Rosetta Stone’s Keyword Advertising Claims Against Google Given New Life
In a much anticipated decision, the Fourth Circuit has revived Rosetta Stone’s trademark infringement claims against Google. Rosetta Stone Ltd. v. Google Inc., No. 10-2007 (4th Cir. Apr. 9, 2012) The claims are based on Google’s AdWords program, commonly referred to as “keyword advertising.” The AdWords program allows advertisers to bid on certain “keywords.” When a user searches for those keywords, links to the advertisers’ websites appear in the non-organic or “Ads” section of the search results.
Rosetta Stone asserted trademark infringement claims alleging Google’s AdWords program enabled and encouraged counterfeiters to purchase the “ROSETTA STONE” mark as a keyword. Rosetta Stone claims it advised Google of more than 200 instances of keyword advertising for websites offering counterfeit Rosetta Stone products. Further, Google allegedly allowed such sites to continue to use “ROSETTA STONE” as a keyword despite being notified of the counterfeiting.
The trial court awarded Google a complete victory, reasoning that, “[N]o reasonable trier of fact could find that Google’s practice of auctioning Rosetta Stone’s trademarks as keyword triggers to third party advertisers creates a likelihood of confusion as to the source and origin of Rosetta Stone’s products[.]”
The Fourth Circuit disagreed and revived Rosetta Stone’s infringement claims. While the opinion failed to break new legal ground, it is noteworthy for the Court’s reliance on and characterization of certain facts universal to Google’s AdWords program. Specifically, the Court determined that Rosetta Stone had created a genuine issue of material fact on the issue of “likelihood of confusion” based in large measure on: 1) Google’s changes to its formal trademark policy; and 2) Google’s internal studies acknowledging such changes created a risk of consumer confusion.
By way of background, prior to 2004 Google’s policy precluded both the use of trademarks in the text of an advertisement and the use of trademarks as keywords upon request of the trademark owner. Google loosened its policy in 2004 to allow the use of third-party trademarks as keywords even over the objection of the trademark owner. Google continued to block the use of trademarks in the actual advertisement text at the request of a trademark owner. Google’s reason for allowing trademarks as keywords over the trademark owner’s objection was financial. Specifically, Google’s research showed that “[a]bout 7% [of its] total revenue [was] driven by [trademark]ed keywords.”
Google’s policy precluding the use of third-party trademarks in ad text was based in part on Google’s own studies suggesting such use was likely to confuse internet users. Specifically, Google conducted studies “to analyze user confusion (if any) associated with ads using [trademark] terms.” One study revealed that “the likelihood of confusion remains high” when trademark terms are used in ad text. According to the study, “94% of users were confused at least once” with “[n]o difference between strong and weak trademarks.” Based on this evidence, the authors of the study recommended “that the only effective [trademark] policy . . . is: (1) [to] [a]llow [trademark] usage for keywords; (2) [but] not allow [trademark] usage in ad text – title or body.”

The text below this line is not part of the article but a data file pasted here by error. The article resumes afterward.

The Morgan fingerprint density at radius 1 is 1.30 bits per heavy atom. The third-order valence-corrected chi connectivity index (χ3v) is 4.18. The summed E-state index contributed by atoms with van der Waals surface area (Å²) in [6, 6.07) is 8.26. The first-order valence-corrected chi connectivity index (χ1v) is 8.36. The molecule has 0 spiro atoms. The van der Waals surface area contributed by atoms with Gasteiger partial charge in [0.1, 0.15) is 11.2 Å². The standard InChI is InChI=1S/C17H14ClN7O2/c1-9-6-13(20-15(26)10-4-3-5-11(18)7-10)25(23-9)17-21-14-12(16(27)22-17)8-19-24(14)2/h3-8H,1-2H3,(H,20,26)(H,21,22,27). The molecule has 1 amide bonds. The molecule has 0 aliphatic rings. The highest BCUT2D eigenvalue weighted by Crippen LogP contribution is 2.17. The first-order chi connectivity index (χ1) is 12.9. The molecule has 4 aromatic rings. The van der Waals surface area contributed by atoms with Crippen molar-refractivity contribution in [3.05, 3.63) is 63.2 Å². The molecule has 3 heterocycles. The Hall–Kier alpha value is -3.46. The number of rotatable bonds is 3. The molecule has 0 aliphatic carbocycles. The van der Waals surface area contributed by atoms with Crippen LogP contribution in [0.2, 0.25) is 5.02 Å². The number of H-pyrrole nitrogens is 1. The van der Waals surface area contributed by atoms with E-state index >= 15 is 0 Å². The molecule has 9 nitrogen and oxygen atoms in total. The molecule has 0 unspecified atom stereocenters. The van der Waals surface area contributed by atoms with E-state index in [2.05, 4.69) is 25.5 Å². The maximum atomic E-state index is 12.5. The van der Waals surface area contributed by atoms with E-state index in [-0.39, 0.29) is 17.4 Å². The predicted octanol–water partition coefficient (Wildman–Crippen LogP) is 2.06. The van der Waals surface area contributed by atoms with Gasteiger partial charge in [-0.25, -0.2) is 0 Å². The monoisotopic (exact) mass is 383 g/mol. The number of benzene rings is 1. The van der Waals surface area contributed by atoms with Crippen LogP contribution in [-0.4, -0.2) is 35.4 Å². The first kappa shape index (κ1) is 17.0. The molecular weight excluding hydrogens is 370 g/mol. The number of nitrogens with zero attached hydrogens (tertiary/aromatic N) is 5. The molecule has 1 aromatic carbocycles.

Despite such internal studies, Google changed its policy in 2009 to allow the use of trademarks in advertising text in four limited situations: 1) the sponsor is a reseller of a genuine trademarked product; 2) the sponsor makes or sells component parts for a trademarked product; 3) the sponsor offers compatible parts or goods for use with the trademarked product; or 4) the sponsor provides information about or reviews a trademarked product. According to Rosetta Stone, it was this 2009 decision to allow third party trademarks in ad text which resulted in the “proliferation of sponsored links to pirate/counterfeit [Rosetta Stone] sites.”
Based on this backdrop, the Fourth Circuit determined that Google was not entitled to summary judgment on the infringement claims. The Court explained, “Viewing the evidence and all reasonable inferences in a light most favorable to Rosetta Stone, as we are required to do on a motion for summary judgment, we conclude that a reasonable trier of fact could find that Google intended to cause confusion in that it acted with the knowledge that confusion was very likely to result from its use of the marks.”
The key facts relied upon by the Court included: 1) Google’s election to loosen its trademark policy in 2004 to allow the use of third-party trademarks as keywords largely for financial reasons; 2) Google’s understanding and knowledge that the new policy would create “a slight increase in risk that [Google] and [its] partners [would] be the subject of lawsuits from unhappy trademark owners.”; 3) Google’s decision to loosen its trademark policy further in 2009 to allow the use of trademarks in ad text in certain circumstances; and 4) Google’s knowledge based on its own internal studies that allowing such use of trademarks in ad text created a significant risk of source confusion.
The Rosetta Stone decision is arguably insignificant from a legal standpoint. However, from a practical standpoint, the decision could result in new claims against Google or other similarly situated service providers relating to AdWords or comparable programs. The decision also emphasizes the importance of potential plaintiffs documenting: 1) instances of its trademarks being used as keywords with unauthorized or counterfeit sites; and 2) formal notice of such conduct being provided to the applicable search engine. For a more detailed discussion of the Rosetta Stone decision, see the national discussion outline for the ABA’s May 2012 IP Roundtable authored by Briggs and Morgan.